Thank you to my family, but particularly my brother and sister-in-law, who spent a good chunk of their weekend raking dirt and doing demo without complaint. It takes a village!
Next up, shiny new floor joists for the back of the house!
With some slightly warmer weather and the addition of a new construction crew, we were able to get the remainder of the back concrete wall poured.
Our lot is fairly small and is very close to the road, so we had to get creative when maneuvering the chute so that the concrete could flow all the way to the back of the house. It turns out, the easiest way to do it was to have the chute go through the window and across the house. It also meant that the concrete truck had to be parked in the middle of the street (!). Thankfully the house isn’t on a main thoroughfare (by any stretch) but we did put a wrinkle in some morning commutes!
Thank you to our neighbors who let a concrete truck hang out in their driveway!
I was out of town for this momentous occasion and don’t have actual photos of the concrete chute running through the house or the completed concrete wall, but take my word for it that it is everything you’d imagine a concrete wall to be.
Though winter prevented work from progressing on the concrete footings, it couldn’t stop us from continuing our demolition work.
As a native New Englander, I’m familiar with the cold and consider myself to be relatively unintimidated by it. That said, for most of my life, my concerns about cold extended to my body. How do I stay warm? What kind of boots should I wear so that my toes won’t freeze off? How many pairs of long underwear is too many?
When you own a house though, and that house is currently open to the elements and is in more ways a rundown shack than a real house, cold temperatures become a larger concern. See, the thing with having a newly poured concrete floor in a basement that is not heated, in near zero-degree temperatures is that it’s problematic.
Since the house wasn’t heated, moisture in the ground permeated the basement walls/floor, froze, and then caused small cracks in the new cement floor. A few cracks aren’t the end of the world, but if left for too long, the cracking and freezing could have caused real damage.
Without the means to close up the house (please note that many walls were cut open a few feet above their sills), we had to get a propane heater to blow heat into the basement, warm up those walls and the ground around them so that the moisture would leave us alone.
Over the course of the next few days, our conversations frequently turned to the basement and how we could keep it warm. There were frequent calls to hardware stores to see if they had propane tanks of the appropriate size in stock, lots of trips down to the house to “check on the basement’s temperature” like it was a sick child, and covered the hole to the basement with blankets of tarp and large sheets of blue insulation.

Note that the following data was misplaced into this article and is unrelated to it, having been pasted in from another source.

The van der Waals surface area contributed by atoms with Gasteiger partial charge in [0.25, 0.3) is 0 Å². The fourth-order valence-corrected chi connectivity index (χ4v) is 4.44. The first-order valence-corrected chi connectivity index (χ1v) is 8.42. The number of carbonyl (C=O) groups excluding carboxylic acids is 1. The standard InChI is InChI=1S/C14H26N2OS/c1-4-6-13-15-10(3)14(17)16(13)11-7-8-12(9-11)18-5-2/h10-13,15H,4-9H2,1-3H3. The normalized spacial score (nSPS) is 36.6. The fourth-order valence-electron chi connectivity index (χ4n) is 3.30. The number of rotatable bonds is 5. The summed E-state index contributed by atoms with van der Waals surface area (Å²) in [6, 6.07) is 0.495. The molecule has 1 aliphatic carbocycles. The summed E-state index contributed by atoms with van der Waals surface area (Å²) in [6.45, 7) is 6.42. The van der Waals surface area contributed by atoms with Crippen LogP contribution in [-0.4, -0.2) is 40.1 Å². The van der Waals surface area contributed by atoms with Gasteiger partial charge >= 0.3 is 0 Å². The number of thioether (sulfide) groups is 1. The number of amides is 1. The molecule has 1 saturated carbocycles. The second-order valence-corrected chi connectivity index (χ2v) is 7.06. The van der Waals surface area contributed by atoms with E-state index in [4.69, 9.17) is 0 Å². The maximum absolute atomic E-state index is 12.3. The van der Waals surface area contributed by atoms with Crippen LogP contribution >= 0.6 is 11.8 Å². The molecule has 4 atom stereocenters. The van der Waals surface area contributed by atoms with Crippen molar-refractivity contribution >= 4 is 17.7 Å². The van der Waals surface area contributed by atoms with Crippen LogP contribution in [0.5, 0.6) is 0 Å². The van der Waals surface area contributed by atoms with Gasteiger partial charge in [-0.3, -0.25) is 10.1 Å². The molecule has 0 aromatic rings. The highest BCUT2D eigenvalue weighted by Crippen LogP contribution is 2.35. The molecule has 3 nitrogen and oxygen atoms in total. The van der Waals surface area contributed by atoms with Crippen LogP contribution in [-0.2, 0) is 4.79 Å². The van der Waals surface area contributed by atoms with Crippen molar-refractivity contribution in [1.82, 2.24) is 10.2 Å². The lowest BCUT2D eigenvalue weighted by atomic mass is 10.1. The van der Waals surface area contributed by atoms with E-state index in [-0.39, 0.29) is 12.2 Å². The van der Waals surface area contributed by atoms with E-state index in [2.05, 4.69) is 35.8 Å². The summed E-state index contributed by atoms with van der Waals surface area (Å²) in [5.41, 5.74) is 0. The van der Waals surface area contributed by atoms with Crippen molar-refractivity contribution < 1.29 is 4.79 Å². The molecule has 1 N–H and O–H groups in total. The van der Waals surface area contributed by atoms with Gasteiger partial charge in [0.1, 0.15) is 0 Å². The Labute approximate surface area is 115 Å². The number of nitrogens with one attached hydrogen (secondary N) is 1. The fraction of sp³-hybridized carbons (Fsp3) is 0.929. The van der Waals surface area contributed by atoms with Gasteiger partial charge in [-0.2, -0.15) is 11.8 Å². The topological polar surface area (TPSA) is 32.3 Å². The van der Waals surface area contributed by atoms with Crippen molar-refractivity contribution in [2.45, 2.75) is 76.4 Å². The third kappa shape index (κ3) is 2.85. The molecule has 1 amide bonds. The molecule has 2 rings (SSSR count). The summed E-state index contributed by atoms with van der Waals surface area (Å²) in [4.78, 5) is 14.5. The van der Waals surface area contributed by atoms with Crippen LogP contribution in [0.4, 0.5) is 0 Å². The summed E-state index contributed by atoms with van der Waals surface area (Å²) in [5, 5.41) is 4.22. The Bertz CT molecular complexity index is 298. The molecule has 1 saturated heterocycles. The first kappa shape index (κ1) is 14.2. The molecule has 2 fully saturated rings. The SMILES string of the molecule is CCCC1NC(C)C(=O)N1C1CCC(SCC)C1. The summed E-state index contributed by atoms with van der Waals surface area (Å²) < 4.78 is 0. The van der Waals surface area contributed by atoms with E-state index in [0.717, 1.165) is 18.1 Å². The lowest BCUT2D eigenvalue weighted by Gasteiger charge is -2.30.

All of this is a long way of saying, if your basement is freezing cold (and has been for awhile), beware of cracks in your concrete floor! We’ll continue to take on water in the basement after strong storms until we can get a curtain drain installed across the front of the house, so it will be a spring of getting friendly with the Shop Vac! Hopefully we don’t run into further cracking though now that we know how to properly baby the basement.
The cottage was originally built by Thomas Munsell in 1831. While I’m sure that Thomas had many interesting and enviable traits, the star of this story is his father, Jacob Munsell. You can read the story in its original form above, but if you need a modern day rendition, continue reading.
During the Revolutionary War, Jacob Munsell was a farmer who lived in East Windsor, CT. He would frequently deliver supplies to the Revolutionary Army just outside of Boston. One time, while near Cambridge, MA, he found himself on a rough, narrow road with a full cart of supplies. He found that two carriages were approaching him, both carrying American Army generals. The first officer told Munsell to “Get the hell out of the path!” Munsell said “No f’ing way! You move instead!”
The officer tried to force Munsell off the path to no avail. The second carriage approached Munsell and said “My friend, the road is bad and it is difficult for me to move over. Can you please let me through?”
Munsell, in as falsely obsequious tone as he could manage said “With all my heart sir, but I won’t be damned out of the path by any man.”
That second officer was George Washington.
The cottage’s rear foundation was as astonishing as it was nerve-wracking. It’s amazing to consider that for 187 years it held up a structure. It’s terrifying because it was essentially a pile of rocks placed haphazardly next to each other that would crumble a little if you looked at it the wrong way. I kid, but it was fragile at best. In order to bring the building back to a stable place (physically and emotionally), the old foundation had to go, and new concrete had to come in.